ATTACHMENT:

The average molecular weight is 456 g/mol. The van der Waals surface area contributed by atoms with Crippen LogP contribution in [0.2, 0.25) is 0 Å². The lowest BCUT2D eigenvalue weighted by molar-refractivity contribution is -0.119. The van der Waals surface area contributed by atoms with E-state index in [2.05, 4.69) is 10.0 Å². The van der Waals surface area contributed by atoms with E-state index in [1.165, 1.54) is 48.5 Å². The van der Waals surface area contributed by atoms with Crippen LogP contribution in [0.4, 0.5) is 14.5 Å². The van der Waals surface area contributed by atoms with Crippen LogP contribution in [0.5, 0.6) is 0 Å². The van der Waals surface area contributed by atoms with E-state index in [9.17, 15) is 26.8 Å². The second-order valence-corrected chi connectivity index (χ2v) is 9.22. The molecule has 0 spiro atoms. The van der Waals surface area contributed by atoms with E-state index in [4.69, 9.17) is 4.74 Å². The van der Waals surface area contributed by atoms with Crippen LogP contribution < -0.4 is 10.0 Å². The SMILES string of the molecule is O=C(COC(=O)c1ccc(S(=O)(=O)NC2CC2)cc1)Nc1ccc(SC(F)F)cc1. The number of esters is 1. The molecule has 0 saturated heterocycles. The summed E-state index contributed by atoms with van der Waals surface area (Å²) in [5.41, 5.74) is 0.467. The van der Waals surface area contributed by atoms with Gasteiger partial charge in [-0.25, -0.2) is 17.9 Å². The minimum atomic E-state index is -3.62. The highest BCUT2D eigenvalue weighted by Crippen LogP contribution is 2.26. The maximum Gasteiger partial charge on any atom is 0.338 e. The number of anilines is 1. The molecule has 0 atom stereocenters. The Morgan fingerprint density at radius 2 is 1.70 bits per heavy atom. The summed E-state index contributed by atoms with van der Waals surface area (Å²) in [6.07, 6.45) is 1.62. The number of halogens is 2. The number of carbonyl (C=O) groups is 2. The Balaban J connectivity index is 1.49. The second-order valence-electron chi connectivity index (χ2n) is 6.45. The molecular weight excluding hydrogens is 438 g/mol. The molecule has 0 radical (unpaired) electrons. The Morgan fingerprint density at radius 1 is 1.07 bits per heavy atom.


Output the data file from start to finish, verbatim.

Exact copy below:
The average molecular weight is 456 g/mol. The van der Waals surface area contributed by atoms with Crippen LogP contribution in [0.2, 0.25) is 0 Å². The lowest BCUT2D eigenvalue weighted by molar-refractivity contribution is -0.119. The van der Waals surface area contributed by atoms with E-state index in [2.05, 4.69) is 10.0 Å². The van der Waals surface area contributed by atoms with E-state index in [1.165, 1.54) is 48.5 Å². The van der Waals surface area contributed by atoms with Crippen LogP contribution in [0.4, 0.5) is 14.5 Å². The van der Waals surface area contributed by atoms with Crippen LogP contribution in [0.5, 0.6) is 0 Å². The van der Waals surface area contributed by atoms with E-state index in [9.17, 15) is 26.8 Å². The second-order valence-corrected chi connectivity index (χ2v) is 9.22. The molecule has 0 spiro atoms. The van der Waals surface area contributed by atoms with E-state index in [4.69, 9.17) is 4.74 Å². The van der Waals surface area contributed by atoms with Crippen LogP contribution < -0.4 is 10.0 Å². The SMILES string of the molecule is O=C(COC(=O)c1ccc(S(=O)(=O)NC2CC2)cc1)Nc1ccc(SC(F)F)cc1. The number of esters is 1. The molecule has 0 saturated heterocycles. The summed E-state index contributed by atoms with van der Waals surface area (Å²) in [5.41, 5.74) is 0.467. The van der Waals surface area contributed by atoms with Gasteiger partial charge in [-0.25, -0.2) is 17.9 Å². The minimum atomic E-state index is -3.62. The highest BCUT2D eigenvalue weighted by Crippen LogP contribution is 2.26. The maximum Gasteiger partial charge on any atom is 0.338 e. The number of anilines is 1. The molecule has 0 atom stereocenters. The Morgan fingerprint density at radius 2 is 1.70 bits per heavy atom. The summed E-state index contributed by atoms with van der Waals surface area (Å²) in [6.07, 6.45) is 1.62. The number of halogens is 2. The number of carbonyl (C=O) groups is 2. The Balaban J connectivity index is 1.49. The second-order valence-electron chi connectivity index (χ2n) is 6.45. The molecular weight excluding hydrogens is 438 g/mol. The molecule has 0 radical (unpaired) electrons. The Morgan fingerprint density at radius 1 is 1.07 bits per heavy atom.